Noah and Sadie have seen death, and it holds no fear for them. Madness does, though. And losing each other. But they will not sit back, helpless witnesses to an invisible apocalypse. The world is being destroyed from the inside out. It’s time to take up the fight once more, in the streets and in the nano. And they’ll give everything they have to stop the Armstrong Twins. But are the Twins the ultimate enemy? Nobody has ever known the identity of Lear, the shadowy leader of BZRK. Just who have they been fighting for? As madness spreads like a plague, one thing becomes terrifyingly clear: this was Lear’s game all along. And Lear hasn’t been playing fair.
There’s only one word to describe how I was feeling throughout the book, and that’s horrified. I was horrified at the violence. I was horrified at the gore. I was horrified at Lear.
I’m not gonna lie, this book contains some crazy shit. Ok, not some, a lot of crazy shit. The way that people’s madness is portrayed, gods, I’m gonna get nightmares. My face probably looked like this half the time.
In this bat-shit crazy book, we finally see the war between the nanobots and the biots coming to an end. Happiness versus free will, just which side will prevail? However, giving people free will isn’t what Lear wants. To Lear, this is all just a game to be played, and the game can only result in death or madness.
I felt like the main characters in this series were lacking in quite a lot of depth. I expected to grieve for Noah, but all I felt was a mild sadness. Noah is my favourite character in this series, and I didn’t even cry for him. He actually called Sadie out! HOW CAN YOU NOT LIKE SOMEONE WHO MANAGED TO GET THROUGH SADIE’S THICK SKULL. I did feel a pang for Nijinksy and the Twins, but for most of the others, I barely registered their deaths at all. As for Sadie, I couldn’t really empathise with all the pain that she felt. She just didn’t seem like a real person to me. I couldn’t really tell you much about her except that she’s 16, smart, and wants revenge. Oh, and that she likes/loves Noah. Yup, that’s about all I know about her.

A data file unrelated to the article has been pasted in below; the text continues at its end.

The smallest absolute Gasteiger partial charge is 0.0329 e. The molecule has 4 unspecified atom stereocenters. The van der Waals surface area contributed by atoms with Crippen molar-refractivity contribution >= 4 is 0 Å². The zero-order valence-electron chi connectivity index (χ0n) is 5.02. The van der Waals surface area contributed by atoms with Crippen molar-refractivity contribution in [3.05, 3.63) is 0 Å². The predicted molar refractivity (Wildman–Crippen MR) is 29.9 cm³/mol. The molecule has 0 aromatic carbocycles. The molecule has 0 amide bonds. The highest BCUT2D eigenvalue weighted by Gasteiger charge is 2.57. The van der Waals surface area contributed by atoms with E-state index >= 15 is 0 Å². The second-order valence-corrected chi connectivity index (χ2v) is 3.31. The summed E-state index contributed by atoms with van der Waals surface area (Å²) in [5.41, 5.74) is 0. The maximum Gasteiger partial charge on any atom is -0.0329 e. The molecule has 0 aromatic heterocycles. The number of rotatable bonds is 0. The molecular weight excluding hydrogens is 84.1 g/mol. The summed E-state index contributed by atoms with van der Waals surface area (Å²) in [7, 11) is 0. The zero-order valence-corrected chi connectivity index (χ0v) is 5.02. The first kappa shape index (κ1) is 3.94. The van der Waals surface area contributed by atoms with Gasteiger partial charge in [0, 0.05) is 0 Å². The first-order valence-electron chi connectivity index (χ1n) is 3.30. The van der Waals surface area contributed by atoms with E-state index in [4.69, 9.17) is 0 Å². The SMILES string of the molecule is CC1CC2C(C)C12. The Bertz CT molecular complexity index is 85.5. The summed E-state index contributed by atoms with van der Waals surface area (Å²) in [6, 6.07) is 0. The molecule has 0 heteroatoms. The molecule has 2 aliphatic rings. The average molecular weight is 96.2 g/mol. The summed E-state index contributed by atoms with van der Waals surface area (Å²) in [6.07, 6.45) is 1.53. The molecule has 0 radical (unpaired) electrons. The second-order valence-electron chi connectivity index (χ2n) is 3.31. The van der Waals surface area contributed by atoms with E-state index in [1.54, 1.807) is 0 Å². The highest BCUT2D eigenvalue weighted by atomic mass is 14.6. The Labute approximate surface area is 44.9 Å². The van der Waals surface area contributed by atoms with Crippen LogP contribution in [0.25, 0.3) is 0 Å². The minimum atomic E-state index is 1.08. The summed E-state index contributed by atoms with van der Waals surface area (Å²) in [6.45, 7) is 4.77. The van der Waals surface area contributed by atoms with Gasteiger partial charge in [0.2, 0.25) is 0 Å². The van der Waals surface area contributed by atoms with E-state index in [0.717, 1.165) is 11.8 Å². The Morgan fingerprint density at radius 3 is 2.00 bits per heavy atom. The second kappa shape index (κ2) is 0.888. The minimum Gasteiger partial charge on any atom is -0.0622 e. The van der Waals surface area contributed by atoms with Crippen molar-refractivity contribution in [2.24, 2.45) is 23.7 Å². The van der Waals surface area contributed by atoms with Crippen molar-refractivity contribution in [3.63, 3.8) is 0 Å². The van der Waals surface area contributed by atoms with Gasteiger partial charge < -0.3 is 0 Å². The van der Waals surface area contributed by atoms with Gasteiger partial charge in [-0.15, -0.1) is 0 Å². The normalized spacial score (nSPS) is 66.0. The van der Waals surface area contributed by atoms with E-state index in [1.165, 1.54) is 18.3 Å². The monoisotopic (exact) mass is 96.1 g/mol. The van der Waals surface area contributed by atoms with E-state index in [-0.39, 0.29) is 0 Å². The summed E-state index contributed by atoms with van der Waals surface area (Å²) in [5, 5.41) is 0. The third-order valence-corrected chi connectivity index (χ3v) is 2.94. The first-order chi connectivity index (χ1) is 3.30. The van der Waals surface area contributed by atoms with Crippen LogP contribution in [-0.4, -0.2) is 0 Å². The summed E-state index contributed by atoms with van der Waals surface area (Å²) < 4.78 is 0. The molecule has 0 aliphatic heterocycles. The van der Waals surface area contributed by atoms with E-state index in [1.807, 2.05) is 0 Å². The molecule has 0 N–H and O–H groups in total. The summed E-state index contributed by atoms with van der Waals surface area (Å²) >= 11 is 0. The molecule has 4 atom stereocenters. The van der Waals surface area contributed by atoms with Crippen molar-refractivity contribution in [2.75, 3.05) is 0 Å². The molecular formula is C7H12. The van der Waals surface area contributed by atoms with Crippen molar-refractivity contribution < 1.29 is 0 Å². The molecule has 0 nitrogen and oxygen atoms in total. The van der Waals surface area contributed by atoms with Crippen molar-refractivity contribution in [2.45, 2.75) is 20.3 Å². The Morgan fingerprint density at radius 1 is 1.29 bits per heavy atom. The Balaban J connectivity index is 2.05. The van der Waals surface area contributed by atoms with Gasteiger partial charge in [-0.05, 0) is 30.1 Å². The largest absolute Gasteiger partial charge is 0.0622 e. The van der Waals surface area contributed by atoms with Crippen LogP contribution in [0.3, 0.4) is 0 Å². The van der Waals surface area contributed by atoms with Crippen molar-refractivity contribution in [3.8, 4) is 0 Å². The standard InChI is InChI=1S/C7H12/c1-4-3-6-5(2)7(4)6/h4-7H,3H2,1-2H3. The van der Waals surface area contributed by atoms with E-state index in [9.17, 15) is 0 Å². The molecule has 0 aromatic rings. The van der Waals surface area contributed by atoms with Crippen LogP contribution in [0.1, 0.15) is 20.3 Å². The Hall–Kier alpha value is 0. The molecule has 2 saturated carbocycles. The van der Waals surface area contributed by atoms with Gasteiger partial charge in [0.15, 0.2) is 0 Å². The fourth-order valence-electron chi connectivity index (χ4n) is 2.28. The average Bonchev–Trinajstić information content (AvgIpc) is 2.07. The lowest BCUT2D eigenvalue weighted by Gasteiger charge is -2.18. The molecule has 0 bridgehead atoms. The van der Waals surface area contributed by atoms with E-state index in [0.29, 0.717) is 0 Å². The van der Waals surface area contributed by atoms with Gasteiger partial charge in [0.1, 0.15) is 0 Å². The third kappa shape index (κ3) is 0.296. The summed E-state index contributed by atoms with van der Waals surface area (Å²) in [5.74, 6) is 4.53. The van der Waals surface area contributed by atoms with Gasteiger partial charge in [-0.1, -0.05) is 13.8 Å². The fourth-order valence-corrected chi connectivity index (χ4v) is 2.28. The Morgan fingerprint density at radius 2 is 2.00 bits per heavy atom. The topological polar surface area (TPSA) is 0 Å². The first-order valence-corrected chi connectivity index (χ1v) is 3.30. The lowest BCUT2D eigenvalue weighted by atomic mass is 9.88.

The violence in this book. Where do I even start. The way that people died was described very vividly. So vividly that even now, 3 days after I finished the book, I still get nauseous just thinking about it. The mental image of Nijinsky’s death will forever be seared into my brain. The deaths were all so gruesome. The scenes of madness were just plain terrifying. No amount of words would be able to express my horror at the gore in this book.
Even though I seriously could not stand the violence and gore (and I read the Jasper Dent series, mind you), I cannot fault the writing of the book. I have never had any problems with Michael Grant’s writing. He’s one of my favourite authors ever. I also liked that we were kept guessing up until the end. All in all, I can’t say that I’d definitely recommend it, but it’s good enough, I guess.
It could be real, and dangerous, and deadly, and yet still be a game, he thought.